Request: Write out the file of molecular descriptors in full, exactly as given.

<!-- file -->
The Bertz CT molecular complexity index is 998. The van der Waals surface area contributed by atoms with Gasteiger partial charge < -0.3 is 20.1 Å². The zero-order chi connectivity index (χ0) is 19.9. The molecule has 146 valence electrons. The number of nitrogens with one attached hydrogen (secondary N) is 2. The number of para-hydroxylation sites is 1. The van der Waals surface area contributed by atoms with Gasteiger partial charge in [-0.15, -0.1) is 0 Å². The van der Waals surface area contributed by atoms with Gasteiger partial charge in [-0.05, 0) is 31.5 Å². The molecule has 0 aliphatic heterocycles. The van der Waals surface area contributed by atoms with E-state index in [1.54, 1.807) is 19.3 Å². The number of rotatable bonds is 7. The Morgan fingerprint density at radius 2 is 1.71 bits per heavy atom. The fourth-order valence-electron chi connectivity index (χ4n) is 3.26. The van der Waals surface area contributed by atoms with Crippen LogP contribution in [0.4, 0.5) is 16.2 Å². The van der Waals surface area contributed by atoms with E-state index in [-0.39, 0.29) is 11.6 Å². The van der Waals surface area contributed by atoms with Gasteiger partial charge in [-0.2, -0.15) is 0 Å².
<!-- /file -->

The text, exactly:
The Bertz CT molecular complexity index is 998. The van der Waals surface area contributed by atoms with Gasteiger partial charge < -0.3 is 20.1 Å². The zero-order chi connectivity index (χ0) is 19.9. The molecule has 146 valence electrons. The number of nitrogens with one attached hydrogen (secondary N) is 2. The number of para-hydroxylation sites is 1. The van der Waals surface area contributed by atoms with Gasteiger partial charge in [-0.15, -0.1) is 0 Å². The van der Waals surface area contributed by atoms with Gasteiger partial charge in [-0.05, 0) is 31.5 Å². The molecule has 0 aliphatic heterocycles. The van der Waals surface area contributed by atoms with E-state index in [1.54, 1.807) is 19.3 Å². The number of rotatable bonds is 7. The Morgan fingerprint density at radius 2 is 1.71 bits per heavy atom. The fourth-order valence-electron chi connectivity index (χ4n) is 3.26. The van der Waals surface area contributed by atoms with Crippen LogP contribution in [0.4, 0.5) is 16.2 Å². The van der Waals surface area contributed by atoms with E-state index in [-0.39, 0.29) is 11.6 Å². The van der Waals surface area contributed by atoms with Gasteiger partial charge in [-0.2, -0.15) is 0 Å².